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"Sunday School" is the generic name for many different types of religious education pursued on Sundays by various denominations.

It had its origins when Hannah Ball, a native of High Wycombe in Buckinghamshire, England, founded a school within the town in 1769.[1]

However the founding of Sunday Schools is more commonly associated with the work of Robert Raikes, editor of the Gloucester Journal, who saw the need to prevent children in the slums descending into crime.

The first Sunday School in London opened at Surrey Chapel under Rowland Hill. By 1831, Sunday Schools in Great Britain were attended weekly by 1,250,000 children, approximately 25% of the population.

Their work in the industrial cities was increasingly supplemented by Ragged Schools (charitable provision for the industrial poor), and eventually by publicly funded education under the late nineteenth century School Boards.

Sunday schools continued alongside such increasing educational provision, and new forms also developed such as the Socialist Sunday Schools movement which began in the United Kingdom in the late 19th century.

Some Roman Catholic churches operate Sunday Schools, though Catholics commonly refer to Sunday School as 'Catechism class'. Sunday Schools, contrary to the name, are virtually never recognized educational institutions; rather than offering formal grades or transcripts, Sunday Schools simply attempt to offer meaningful instruction concerning Christian doctrine and keep little or no record of performance for any given week.

Attendance is often tracked as a means of encouraging children to appear regularly, and awards are frequently given for reaching attendance milestones.

Sunday School often takes the form of a one hour or longer Bible study which can occur before, during, or after a church service. While many Sunday Schools are focused on providing instruction for children (especially those occurring during service times), adult Sunday School classes are also popular and widespread (see RCIA.)

In some traditions, Sunday School is too strongly associated with children and alternate terms such as "Adult Electives" are used instead of "Adult Sunday School".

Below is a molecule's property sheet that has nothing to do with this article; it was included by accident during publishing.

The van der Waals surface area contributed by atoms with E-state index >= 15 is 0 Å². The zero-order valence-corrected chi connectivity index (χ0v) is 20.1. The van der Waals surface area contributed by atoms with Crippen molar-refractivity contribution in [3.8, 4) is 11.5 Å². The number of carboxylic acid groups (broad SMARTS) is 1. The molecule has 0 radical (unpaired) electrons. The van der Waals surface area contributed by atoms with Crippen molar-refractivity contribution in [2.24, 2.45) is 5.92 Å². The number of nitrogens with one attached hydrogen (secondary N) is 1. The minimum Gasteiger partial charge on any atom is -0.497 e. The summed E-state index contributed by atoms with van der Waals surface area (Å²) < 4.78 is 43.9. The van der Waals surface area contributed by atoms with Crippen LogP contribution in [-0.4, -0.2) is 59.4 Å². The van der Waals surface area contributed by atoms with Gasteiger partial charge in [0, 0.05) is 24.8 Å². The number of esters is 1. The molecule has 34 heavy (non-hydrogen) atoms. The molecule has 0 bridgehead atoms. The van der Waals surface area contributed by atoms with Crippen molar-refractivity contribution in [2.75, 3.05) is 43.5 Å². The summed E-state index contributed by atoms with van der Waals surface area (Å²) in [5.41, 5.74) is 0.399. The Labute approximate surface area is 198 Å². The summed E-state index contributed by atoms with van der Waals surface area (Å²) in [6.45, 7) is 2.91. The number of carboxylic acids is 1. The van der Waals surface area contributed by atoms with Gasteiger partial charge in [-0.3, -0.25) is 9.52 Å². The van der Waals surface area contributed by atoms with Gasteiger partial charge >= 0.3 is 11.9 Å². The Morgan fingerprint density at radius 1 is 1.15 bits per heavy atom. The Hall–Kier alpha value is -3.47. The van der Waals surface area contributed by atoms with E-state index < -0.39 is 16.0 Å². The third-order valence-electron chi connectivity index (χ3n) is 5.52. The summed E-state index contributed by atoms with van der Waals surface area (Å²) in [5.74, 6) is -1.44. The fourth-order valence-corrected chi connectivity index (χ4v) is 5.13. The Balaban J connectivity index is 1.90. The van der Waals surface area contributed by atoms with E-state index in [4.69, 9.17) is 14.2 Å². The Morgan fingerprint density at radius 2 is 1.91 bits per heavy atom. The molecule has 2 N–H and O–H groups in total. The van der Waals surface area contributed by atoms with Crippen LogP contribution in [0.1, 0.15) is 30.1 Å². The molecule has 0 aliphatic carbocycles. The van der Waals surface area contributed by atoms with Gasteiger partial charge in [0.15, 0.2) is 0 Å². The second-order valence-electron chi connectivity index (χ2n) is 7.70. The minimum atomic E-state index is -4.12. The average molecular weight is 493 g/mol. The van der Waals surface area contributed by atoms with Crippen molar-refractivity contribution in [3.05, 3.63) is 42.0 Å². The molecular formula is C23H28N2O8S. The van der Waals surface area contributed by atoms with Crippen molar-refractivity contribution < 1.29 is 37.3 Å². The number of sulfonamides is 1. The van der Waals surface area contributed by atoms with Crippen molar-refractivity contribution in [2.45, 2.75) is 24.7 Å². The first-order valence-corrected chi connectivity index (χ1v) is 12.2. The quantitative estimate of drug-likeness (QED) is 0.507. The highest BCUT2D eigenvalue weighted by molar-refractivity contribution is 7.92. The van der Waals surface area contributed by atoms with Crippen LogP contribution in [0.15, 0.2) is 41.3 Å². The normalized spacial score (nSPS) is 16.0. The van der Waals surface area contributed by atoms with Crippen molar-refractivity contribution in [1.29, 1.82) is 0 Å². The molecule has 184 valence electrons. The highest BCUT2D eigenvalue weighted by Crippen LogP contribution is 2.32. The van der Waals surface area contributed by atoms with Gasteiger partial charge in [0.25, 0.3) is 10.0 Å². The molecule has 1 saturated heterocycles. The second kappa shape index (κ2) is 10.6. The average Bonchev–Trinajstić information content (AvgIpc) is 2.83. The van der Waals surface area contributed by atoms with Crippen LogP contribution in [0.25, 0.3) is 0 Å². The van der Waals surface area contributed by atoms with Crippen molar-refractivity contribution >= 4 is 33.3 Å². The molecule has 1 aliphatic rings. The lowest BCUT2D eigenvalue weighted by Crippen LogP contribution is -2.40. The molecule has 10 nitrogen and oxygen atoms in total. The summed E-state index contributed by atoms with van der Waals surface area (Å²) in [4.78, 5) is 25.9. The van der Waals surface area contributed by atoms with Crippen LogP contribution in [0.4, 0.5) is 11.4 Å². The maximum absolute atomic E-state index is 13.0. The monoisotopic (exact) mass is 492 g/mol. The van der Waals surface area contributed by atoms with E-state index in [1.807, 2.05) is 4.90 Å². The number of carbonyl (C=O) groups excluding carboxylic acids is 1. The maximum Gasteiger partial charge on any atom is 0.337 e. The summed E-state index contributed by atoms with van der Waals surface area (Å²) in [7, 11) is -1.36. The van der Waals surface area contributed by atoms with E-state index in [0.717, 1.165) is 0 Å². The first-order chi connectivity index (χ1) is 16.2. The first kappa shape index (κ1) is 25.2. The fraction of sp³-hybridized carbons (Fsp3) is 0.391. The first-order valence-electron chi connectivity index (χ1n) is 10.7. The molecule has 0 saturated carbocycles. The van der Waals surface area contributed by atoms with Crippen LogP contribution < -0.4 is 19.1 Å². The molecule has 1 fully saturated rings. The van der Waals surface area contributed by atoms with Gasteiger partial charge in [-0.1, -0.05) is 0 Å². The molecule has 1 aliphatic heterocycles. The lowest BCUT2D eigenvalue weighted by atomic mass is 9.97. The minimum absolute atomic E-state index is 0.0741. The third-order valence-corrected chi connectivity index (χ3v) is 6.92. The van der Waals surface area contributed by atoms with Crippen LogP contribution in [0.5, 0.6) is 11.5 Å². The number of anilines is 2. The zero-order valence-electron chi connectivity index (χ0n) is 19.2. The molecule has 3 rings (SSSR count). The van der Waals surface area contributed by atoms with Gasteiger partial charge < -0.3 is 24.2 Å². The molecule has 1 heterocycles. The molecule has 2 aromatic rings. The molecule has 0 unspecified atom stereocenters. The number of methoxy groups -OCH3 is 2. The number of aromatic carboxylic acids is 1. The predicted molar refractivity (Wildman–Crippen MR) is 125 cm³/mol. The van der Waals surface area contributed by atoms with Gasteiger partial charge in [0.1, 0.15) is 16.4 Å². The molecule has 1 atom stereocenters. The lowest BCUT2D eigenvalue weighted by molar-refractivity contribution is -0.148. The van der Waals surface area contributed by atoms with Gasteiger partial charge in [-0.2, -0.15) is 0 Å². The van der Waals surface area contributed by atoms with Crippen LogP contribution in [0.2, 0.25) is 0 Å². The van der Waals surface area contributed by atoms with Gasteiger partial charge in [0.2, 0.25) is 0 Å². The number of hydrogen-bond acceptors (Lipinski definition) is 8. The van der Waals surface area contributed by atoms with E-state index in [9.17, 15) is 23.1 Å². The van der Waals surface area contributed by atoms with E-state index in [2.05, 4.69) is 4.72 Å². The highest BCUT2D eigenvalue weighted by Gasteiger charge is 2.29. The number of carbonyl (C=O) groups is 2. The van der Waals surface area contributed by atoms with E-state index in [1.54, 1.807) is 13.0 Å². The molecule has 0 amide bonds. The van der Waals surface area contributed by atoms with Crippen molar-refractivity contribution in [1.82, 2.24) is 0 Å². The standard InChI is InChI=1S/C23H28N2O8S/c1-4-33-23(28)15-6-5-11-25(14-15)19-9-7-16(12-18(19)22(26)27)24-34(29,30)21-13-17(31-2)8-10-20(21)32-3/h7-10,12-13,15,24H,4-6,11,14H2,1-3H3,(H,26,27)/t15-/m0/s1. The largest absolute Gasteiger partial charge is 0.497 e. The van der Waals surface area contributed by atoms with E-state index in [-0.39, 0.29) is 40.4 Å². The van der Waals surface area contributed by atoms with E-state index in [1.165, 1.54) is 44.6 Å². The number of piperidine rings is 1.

Some churches only run Sunday School for children concurrently with the adult worship service. In this case there is typically no adult Sunday School. Churches that have children's or youth worship separate from Sunday School, but concurrent with adult worship services, tend to have better attended adult Sunday School programs as parents use the time to learn while they are waiting for their children.[citation needed]

Sunday School teachers are usually lay people who are selected for their job by a church board or committee, normally because of their advanced experience with the Bible—few teachers receive any formal training in education, though many Sunday School teachers have a background in education as a result of their occupations.

Some churches, however, do make Sunday School teachers and catechists attend several courses on religion to ensure that they have a mature enough understanding of the faith to educate others. Some Baptist Churches (particularly Southern Baptist Churches) do allow volunteers to teach even without formal educational backgrounds. A profession of faith and a desire to teach is all that is required in such a case.

It is also not uncommon for Roman Catholic priests or Protestant pastors (church ministers) to teach such classes themselves.

Hebrew schools also usually operate on Sundays.

Also, in America, some Islamic education is taught on either Saturday or Sunday.

my first exposure to religion...

Nationwide study shows church good for children
News from the Web
May 3, 2007

Church is good for children.

That's the message of a new study that says young children of churchgoing parents fare better behaviorally, emotionally & cognitively than do children of parents who never attend church. In fact, the more often the parents attend, the better off the kids are.

The study by sociologist John P. Bartkowski & a team of researchers at Mississippi State University examined data from the nationwide Early Childhood Longitudinal Study, which evaluated first-graders by interviewing parents & teachers.

In the data Bartkowski used, some 9,500 parents & 8,800 teachers were interviewed. The ECLS study was sponsored by the U.S. Dept. of Education's National Center for Education Statistics.

Examining the ECLS data, Bartkowski & his team concluded it's "quite clear" that religious attendance impacts children positively. His research - which claims to be a "first of its kind" study on the subject using "nationally representative data" - will be published in the journal Social Science Research.

source: OneNewsNow

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